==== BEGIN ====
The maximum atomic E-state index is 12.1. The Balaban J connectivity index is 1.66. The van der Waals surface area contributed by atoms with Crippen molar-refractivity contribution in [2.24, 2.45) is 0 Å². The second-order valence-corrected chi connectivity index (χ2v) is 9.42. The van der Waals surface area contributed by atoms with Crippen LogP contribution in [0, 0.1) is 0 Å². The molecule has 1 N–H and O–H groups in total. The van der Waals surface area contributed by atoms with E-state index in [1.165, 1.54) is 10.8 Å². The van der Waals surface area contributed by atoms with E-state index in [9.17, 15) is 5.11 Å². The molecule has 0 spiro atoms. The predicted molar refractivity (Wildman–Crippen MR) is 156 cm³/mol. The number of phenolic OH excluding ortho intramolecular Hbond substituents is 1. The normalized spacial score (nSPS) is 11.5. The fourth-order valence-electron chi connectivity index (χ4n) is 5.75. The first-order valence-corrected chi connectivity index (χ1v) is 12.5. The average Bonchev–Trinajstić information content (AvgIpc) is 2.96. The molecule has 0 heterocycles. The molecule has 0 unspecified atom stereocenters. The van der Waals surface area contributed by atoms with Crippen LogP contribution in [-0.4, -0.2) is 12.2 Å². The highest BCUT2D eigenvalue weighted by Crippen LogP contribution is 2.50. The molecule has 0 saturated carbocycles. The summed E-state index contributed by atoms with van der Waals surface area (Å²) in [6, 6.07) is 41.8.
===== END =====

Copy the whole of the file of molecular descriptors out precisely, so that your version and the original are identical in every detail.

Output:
The maximum atomic E-state index is 12.1. The Balaban J connectivity index is 1.66. The van der Waals surface area contributed by atoms with Crippen molar-refractivity contribution in [2.24, 2.45) is 0 Å². The second-order valence-corrected chi connectivity index (χ2v) is 9.42. The van der Waals surface area contributed by atoms with Crippen LogP contribution in [0, 0.1) is 0 Å². The molecule has 1 N–H and O–H groups in total. The van der Waals surface area contributed by atoms with E-state index in [1.165, 1.54) is 10.8 Å². The van der Waals surface area contributed by atoms with E-state index in [9.17, 15) is 5.11 Å². The molecule has 0 spiro atoms. The predicted molar refractivity (Wildman–Crippen MR) is 156 cm³/mol. The number of phenolic OH excluding ortho intramolecular Hbond substituents is 1. The normalized spacial score (nSPS) is 11.5. The fourth-order valence-electron chi connectivity index (χ4n) is 5.75. The first-order valence-corrected chi connectivity index (χ1v) is 12.5. The average Bonchev–Trinajstić information content (AvgIpc) is 2.96. The molecule has 0 heterocycles. The molecule has 0 unspecified atom stereocenters. The van der Waals surface area contributed by atoms with Crippen LogP contribution in [-0.4, -0.2) is 12.2 Å². The highest BCUT2D eigenvalue weighted by Crippen LogP contribution is 2.50. The molecule has 0 saturated carbocycles. The summed E-state index contributed by atoms with van der Waals surface area (Å²) in [6, 6.07) is 41.8.